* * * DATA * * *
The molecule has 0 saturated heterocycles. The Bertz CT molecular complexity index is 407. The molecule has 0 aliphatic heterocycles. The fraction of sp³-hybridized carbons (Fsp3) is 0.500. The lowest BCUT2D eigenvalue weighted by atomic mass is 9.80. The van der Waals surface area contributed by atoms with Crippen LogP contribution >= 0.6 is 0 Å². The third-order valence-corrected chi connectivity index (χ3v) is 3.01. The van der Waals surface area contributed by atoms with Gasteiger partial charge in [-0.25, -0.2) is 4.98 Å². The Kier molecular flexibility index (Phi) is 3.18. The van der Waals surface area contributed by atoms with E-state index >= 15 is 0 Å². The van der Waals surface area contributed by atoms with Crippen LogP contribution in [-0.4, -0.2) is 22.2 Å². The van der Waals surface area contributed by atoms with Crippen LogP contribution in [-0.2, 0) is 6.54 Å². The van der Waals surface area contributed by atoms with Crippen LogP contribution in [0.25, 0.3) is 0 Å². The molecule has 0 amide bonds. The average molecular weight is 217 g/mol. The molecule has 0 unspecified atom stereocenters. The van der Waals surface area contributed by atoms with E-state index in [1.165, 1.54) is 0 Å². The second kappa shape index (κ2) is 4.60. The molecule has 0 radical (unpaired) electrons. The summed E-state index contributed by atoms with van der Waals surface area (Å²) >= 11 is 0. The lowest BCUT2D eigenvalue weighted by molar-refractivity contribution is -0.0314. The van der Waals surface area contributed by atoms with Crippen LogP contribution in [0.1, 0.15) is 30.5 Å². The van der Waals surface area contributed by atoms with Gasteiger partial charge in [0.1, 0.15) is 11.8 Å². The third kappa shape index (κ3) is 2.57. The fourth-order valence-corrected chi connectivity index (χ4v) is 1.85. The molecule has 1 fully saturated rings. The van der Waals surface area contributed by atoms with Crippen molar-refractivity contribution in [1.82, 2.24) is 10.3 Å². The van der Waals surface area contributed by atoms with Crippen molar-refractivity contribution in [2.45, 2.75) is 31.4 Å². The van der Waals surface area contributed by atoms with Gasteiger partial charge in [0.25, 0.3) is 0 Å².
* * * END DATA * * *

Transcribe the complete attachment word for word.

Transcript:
The molecule has 0 saturated heterocycles. The Bertz CT molecular complexity index is 407. The molecule has 0 aliphatic heterocycles. The fraction of sp³-hybridized carbons (Fsp3) is 0.500. The lowest BCUT2D eigenvalue weighted by atomic mass is 9.80. The van der Waals surface area contributed by atoms with Crippen LogP contribution >= 0.6 is 0 Å². The third-order valence-corrected chi connectivity index (χ3v) is 3.01. The van der Waals surface area contributed by atoms with Gasteiger partial charge in [-0.25, -0.2) is 4.98 Å². The Kier molecular flexibility index (Phi) is 3.18. The van der Waals surface area contributed by atoms with E-state index >= 15 is 0 Å². The van der Waals surface area contributed by atoms with Crippen LogP contribution in [-0.4, -0.2) is 22.2 Å². The van der Waals surface area contributed by atoms with Crippen LogP contribution in [-0.2, 0) is 6.54 Å². The van der Waals surface area contributed by atoms with Crippen LogP contribution in [0.25, 0.3) is 0 Å². The molecule has 0 amide bonds. The average molecular weight is 217 g/mol. The molecule has 0 unspecified atom stereocenters. The van der Waals surface area contributed by atoms with E-state index in [1.165, 1.54) is 0 Å². The second kappa shape index (κ2) is 4.60. The molecule has 0 radical (unpaired) electrons. The summed E-state index contributed by atoms with van der Waals surface area (Å²) >= 11 is 0. The lowest BCUT2D eigenvalue weighted by molar-refractivity contribution is -0.0314. The van der Waals surface area contributed by atoms with Crippen LogP contribution in [0.1, 0.15) is 30.5 Å². The van der Waals surface area contributed by atoms with Gasteiger partial charge in [0.1, 0.15) is 11.8 Å². The third kappa shape index (κ3) is 2.57. The fourth-order valence-corrected chi connectivity index (χ4v) is 1.85. The molecule has 1 fully saturated rings. The van der Waals surface area contributed by atoms with Crippen molar-refractivity contribution in [1.82, 2.24) is 10.3 Å². The van der Waals surface area contributed by atoms with Crippen molar-refractivity contribution in [2.45, 2.75) is 31.4 Å². The van der Waals surface area contributed by atoms with Gasteiger partial charge in [0.25, 0.3) is 0 Å².